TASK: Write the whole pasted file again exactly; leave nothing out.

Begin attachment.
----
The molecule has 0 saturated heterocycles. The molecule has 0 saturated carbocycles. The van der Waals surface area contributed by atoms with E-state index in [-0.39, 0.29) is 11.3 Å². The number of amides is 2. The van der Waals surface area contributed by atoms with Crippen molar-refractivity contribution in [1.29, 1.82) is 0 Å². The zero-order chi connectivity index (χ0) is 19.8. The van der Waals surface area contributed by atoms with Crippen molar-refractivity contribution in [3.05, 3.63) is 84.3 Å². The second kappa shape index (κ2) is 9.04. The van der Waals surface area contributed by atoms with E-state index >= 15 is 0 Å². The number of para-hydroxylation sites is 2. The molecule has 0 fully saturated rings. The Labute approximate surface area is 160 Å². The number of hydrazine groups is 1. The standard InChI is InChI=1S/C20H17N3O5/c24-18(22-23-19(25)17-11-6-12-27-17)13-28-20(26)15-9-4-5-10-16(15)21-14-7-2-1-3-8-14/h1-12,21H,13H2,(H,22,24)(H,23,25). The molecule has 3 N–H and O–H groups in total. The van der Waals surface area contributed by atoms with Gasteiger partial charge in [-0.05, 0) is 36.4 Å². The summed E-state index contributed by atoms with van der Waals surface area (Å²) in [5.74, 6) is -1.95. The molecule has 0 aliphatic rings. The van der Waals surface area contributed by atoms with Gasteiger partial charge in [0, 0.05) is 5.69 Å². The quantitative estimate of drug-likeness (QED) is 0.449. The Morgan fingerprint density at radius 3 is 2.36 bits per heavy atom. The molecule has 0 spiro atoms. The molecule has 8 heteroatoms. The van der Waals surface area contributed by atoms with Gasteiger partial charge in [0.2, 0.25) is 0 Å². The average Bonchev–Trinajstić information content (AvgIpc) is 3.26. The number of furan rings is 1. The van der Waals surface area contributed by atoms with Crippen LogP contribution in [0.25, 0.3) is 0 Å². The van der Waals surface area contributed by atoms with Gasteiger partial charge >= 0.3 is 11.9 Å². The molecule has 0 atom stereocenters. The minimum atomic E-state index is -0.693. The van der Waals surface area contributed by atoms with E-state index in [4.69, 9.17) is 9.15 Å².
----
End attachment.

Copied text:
The molecule has 0 saturated heterocycles. The molecule has 0 saturated carbocycles. The van der Waals surface area contributed by atoms with E-state index in [-0.39, 0.29) is 11.3 Å². The number of amides is 2. The van der Waals surface area contributed by atoms with Crippen molar-refractivity contribution in [1.29, 1.82) is 0 Å². The zero-order chi connectivity index (χ0) is 19.8. The van der Waals surface area contributed by atoms with Crippen molar-refractivity contribution in [3.05, 3.63) is 84.3 Å². The second kappa shape index (κ2) is 9.04. The van der Waals surface area contributed by atoms with E-state index >= 15 is 0 Å². The number of para-hydroxylation sites is 2. The molecule has 0 fully saturated rings. The Labute approximate surface area is 160 Å². The number of hydrazine groups is 1. The standard InChI is InChI=1S/C20H17N3O5/c24-18(22-23-19(25)17-11-6-12-27-17)13-28-20(26)15-9-4-5-10-16(15)21-14-7-2-1-3-8-14/h1-12,21H,13H2,(H,22,24)(H,23,25). The molecule has 3 N–H and O–H groups in total. The van der Waals surface area contributed by atoms with Gasteiger partial charge in [-0.05, 0) is 36.4 Å². The summed E-state index contributed by atoms with van der Waals surface area (Å²) in [5.74, 6) is -1.95. The molecule has 0 aliphatic rings. The van der Waals surface area contributed by atoms with Gasteiger partial charge in [0, 0.05) is 5.69 Å². The quantitative estimate of drug-likeness (QED) is 0.449. The Morgan fingerprint density at radius 3 is 2.36 bits per heavy atom. The molecule has 0 spiro atoms. The molecule has 8 heteroatoms. The van der Waals surface area contributed by atoms with Gasteiger partial charge in [0.2, 0.25) is 0 Å². The average Bonchev–Trinajstić information content (AvgIpc) is 3.26. The number of furan rings is 1. The van der Waals surface area contributed by atoms with Crippen LogP contribution in [0.25, 0.3) is 0 Å². The van der Waals surface area contributed by atoms with Gasteiger partial charge >= 0.3 is 11.9 Å². The molecule has 0 atom stereocenters. The minimum atomic E-state index is -0.693. The van der Waals surface area contributed by atoms with E-state index in [4.69, 9.17) is 9.15 Å².